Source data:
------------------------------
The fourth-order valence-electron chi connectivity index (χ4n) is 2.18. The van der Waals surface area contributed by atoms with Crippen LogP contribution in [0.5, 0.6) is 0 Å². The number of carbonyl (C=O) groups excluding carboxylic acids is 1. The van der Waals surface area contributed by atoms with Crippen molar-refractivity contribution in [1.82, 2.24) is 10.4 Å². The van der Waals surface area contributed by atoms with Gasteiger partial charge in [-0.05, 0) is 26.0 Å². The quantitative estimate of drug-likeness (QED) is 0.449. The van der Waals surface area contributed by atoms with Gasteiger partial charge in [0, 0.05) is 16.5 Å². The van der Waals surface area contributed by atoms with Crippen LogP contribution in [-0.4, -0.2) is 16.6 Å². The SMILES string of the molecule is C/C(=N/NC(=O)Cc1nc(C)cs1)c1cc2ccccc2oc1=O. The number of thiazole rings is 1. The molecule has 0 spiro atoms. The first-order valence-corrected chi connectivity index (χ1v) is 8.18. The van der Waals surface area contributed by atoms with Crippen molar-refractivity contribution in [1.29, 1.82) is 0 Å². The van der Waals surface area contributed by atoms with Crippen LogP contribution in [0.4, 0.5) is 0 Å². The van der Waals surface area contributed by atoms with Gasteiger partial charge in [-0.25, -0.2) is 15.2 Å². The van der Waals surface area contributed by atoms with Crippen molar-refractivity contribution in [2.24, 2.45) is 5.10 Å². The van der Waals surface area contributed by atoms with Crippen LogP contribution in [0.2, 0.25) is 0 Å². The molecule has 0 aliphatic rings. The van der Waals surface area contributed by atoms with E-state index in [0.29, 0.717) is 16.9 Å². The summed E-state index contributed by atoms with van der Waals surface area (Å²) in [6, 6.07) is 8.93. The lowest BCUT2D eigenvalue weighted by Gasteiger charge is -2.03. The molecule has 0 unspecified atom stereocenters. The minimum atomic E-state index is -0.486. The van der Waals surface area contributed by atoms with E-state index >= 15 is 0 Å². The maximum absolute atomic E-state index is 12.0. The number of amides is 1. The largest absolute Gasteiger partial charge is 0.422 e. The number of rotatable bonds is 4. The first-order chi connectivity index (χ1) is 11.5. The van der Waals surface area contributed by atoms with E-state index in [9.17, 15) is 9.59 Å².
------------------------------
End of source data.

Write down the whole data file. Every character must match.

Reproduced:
The fourth-order valence-electron chi connectivity index (χ4n) is 2.18. The van der Waals surface area contributed by atoms with Crippen LogP contribution in [0.5, 0.6) is 0 Å². The number of carbonyl (C=O) groups excluding carboxylic acids is 1. The van der Waals surface area contributed by atoms with Crippen molar-refractivity contribution in [1.82, 2.24) is 10.4 Å². The van der Waals surface area contributed by atoms with Gasteiger partial charge in [-0.05, 0) is 26.0 Å². The quantitative estimate of drug-likeness (QED) is 0.449. The van der Waals surface area contributed by atoms with Gasteiger partial charge in [0, 0.05) is 16.5 Å². The van der Waals surface area contributed by atoms with Crippen LogP contribution in [-0.4, -0.2) is 16.6 Å². The SMILES string of the molecule is C/C(=N/NC(=O)Cc1nc(C)cs1)c1cc2ccccc2oc1=O. The number of thiazole rings is 1. The molecule has 0 spiro atoms. The first-order valence-corrected chi connectivity index (χ1v) is 8.18. The van der Waals surface area contributed by atoms with Crippen molar-refractivity contribution in [1.29, 1.82) is 0 Å². The van der Waals surface area contributed by atoms with Crippen LogP contribution in [0.4, 0.5) is 0 Å². The van der Waals surface area contributed by atoms with Gasteiger partial charge in [-0.25, -0.2) is 15.2 Å². The van der Waals surface area contributed by atoms with Crippen molar-refractivity contribution in [2.24, 2.45) is 5.10 Å². The van der Waals surface area contributed by atoms with Crippen LogP contribution in [0.2, 0.25) is 0 Å². The molecule has 0 aliphatic rings. The van der Waals surface area contributed by atoms with E-state index in [0.29, 0.717) is 16.9 Å². The summed E-state index contributed by atoms with van der Waals surface area (Å²) in [6, 6.07) is 8.93. The lowest BCUT2D eigenvalue weighted by Gasteiger charge is -2.03. The molecule has 0 unspecified atom stereocenters. The minimum atomic E-state index is -0.486. The van der Waals surface area contributed by atoms with E-state index >= 15 is 0 Å². The maximum absolute atomic E-state index is 12.0. The number of amides is 1. The largest absolute Gasteiger partial charge is 0.422 e. The number of rotatable bonds is 4. The first-order chi connectivity index (χ1) is 11.5. The van der Waals surface area contributed by atoms with E-state index in [9.17, 15) is 9.59 Å².